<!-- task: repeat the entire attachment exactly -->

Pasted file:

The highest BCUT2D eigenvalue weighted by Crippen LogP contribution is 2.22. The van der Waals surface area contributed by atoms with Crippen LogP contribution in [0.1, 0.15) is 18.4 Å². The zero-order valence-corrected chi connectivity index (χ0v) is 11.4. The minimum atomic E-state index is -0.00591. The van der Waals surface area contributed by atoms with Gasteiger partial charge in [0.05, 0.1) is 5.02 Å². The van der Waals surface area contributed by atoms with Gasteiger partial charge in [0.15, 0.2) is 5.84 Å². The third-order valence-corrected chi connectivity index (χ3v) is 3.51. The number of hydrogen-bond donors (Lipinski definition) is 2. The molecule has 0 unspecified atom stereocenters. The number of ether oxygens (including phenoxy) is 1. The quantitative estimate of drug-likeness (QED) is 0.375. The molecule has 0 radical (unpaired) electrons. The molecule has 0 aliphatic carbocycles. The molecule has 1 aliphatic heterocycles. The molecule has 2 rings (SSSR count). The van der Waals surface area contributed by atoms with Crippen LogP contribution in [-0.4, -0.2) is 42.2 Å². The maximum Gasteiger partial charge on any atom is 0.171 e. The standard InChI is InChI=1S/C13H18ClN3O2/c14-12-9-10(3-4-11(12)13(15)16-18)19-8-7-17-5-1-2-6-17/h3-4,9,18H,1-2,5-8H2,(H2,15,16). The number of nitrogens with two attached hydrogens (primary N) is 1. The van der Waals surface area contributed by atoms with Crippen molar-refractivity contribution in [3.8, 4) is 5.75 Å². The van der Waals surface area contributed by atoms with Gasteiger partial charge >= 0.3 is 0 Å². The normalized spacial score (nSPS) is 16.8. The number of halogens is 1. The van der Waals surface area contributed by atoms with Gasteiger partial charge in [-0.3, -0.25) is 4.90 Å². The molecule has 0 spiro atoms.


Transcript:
The highest BCUT2D eigenvalue weighted by Crippen LogP contribution is 2.22. The van der Waals surface area contributed by atoms with Crippen LogP contribution in [0.1, 0.15) is 18.4 Å². The zero-order valence-corrected chi connectivity index (χ0v) is 11.4. The minimum atomic E-state index is -0.00591. The van der Waals surface area contributed by atoms with Gasteiger partial charge in [0.05, 0.1) is 5.02 Å². The van der Waals surface area contributed by atoms with Gasteiger partial charge in [0.15, 0.2) is 5.84 Å². The third-order valence-corrected chi connectivity index (χ3v) is 3.51. The number of hydrogen-bond donors (Lipinski definition) is 2. The molecule has 0 unspecified atom stereocenters. The number of ether oxygens (including phenoxy) is 1. The quantitative estimate of drug-likeness (QED) is 0.375. The molecule has 0 radical (unpaired) electrons. The molecule has 0 aliphatic carbocycles. The molecule has 1 aliphatic heterocycles. The molecule has 2 rings (SSSR count). The van der Waals surface area contributed by atoms with Crippen LogP contribution in [-0.4, -0.2) is 42.2 Å². The maximum Gasteiger partial charge on any atom is 0.171 e. The standard InChI is InChI=1S/C13H18ClN3O2/c14-12-9-10(3-4-11(12)13(15)16-18)19-8-7-17-5-1-2-6-17/h3-4,9,18H,1-2,5-8H2,(H2,15,16). The number of nitrogens with two attached hydrogens (primary N) is 1. The van der Waals surface area contributed by atoms with Crippen molar-refractivity contribution in [3.8, 4) is 5.75 Å². The van der Waals surface area contributed by atoms with Gasteiger partial charge >= 0.3 is 0 Å². The normalized spacial score (nSPS) is 16.8. The number of halogens is 1. The van der Waals surface area contributed by atoms with Gasteiger partial charge in [-0.3, -0.25) is 4.90 Å². The molecule has 0 spiro atoms.